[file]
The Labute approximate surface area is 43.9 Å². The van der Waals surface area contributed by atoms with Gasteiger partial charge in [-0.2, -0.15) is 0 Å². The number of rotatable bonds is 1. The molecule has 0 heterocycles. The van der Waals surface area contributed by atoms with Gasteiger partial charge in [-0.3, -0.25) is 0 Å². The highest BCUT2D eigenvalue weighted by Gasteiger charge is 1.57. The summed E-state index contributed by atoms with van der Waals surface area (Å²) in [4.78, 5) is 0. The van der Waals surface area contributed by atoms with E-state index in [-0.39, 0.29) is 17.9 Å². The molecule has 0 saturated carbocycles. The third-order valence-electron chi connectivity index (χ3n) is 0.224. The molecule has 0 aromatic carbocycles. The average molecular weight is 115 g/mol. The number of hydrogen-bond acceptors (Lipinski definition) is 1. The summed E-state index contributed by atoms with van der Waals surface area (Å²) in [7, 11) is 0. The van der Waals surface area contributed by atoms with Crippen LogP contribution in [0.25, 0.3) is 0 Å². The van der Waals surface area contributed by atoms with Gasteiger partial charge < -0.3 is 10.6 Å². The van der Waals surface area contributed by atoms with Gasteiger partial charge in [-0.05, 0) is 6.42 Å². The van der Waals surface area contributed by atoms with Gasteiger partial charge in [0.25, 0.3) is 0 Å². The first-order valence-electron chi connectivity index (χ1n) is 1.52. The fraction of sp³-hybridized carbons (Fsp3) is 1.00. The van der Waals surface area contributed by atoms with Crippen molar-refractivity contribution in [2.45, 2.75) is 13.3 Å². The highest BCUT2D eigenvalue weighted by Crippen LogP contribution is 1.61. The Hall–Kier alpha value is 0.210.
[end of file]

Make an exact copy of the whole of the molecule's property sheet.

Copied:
The Labute approximate surface area is 43.9 Å². The van der Waals surface area contributed by atoms with Gasteiger partial charge in [-0.2, -0.15) is 0 Å². The number of rotatable bonds is 1. The molecule has 0 heterocycles. The van der Waals surface area contributed by atoms with Gasteiger partial charge in [-0.3, -0.25) is 0 Å². The highest BCUT2D eigenvalue weighted by Gasteiger charge is 1.57. The summed E-state index contributed by atoms with van der Waals surface area (Å²) in [4.78, 5) is 0. The van der Waals surface area contributed by atoms with E-state index in [-0.39, 0.29) is 17.9 Å². The molecule has 0 saturated carbocycles. The third-order valence-electron chi connectivity index (χ3n) is 0.224. The molecule has 0 aromatic carbocycles. The average molecular weight is 115 g/mol. The number of hydrogen-bond acceptors (Lipinski definition) is 1. The summed E-state index contributed by atoms with van der Waals surface area (Å²) in [7, 11) is 0. The van der Waals surface area contributed by atoms with Crippen LogP contribution in [0.25, 0.3) is 0 Å². The van der Waals surface area contributed by atoms with Gasteiger partial charge < -0.3 is 10.6 Å². The van der Waals surface area contributed by atoms with Gasteiger partial charge in [-0.05, 0) is 6.42 Å². The van der Waals surface area contributed by atoms with Gasteiger partial charge in [0.25, 0.3) is 0 Å². The first-order valence-electron chi connectivity index (χ1n) is 1.52. The fraction of sp³-hybridized carbons (Fsp3) is 1.00. The van der Waals surface area contributed by atoms with Crippen molar-refractivity contribution in [2.45, 2.75) is 13.3 Å². The highest BCUT2D eigenvalue weighted by Crippen LogP contribution is 1.61. The Hall–Kier alpha value is 0.210.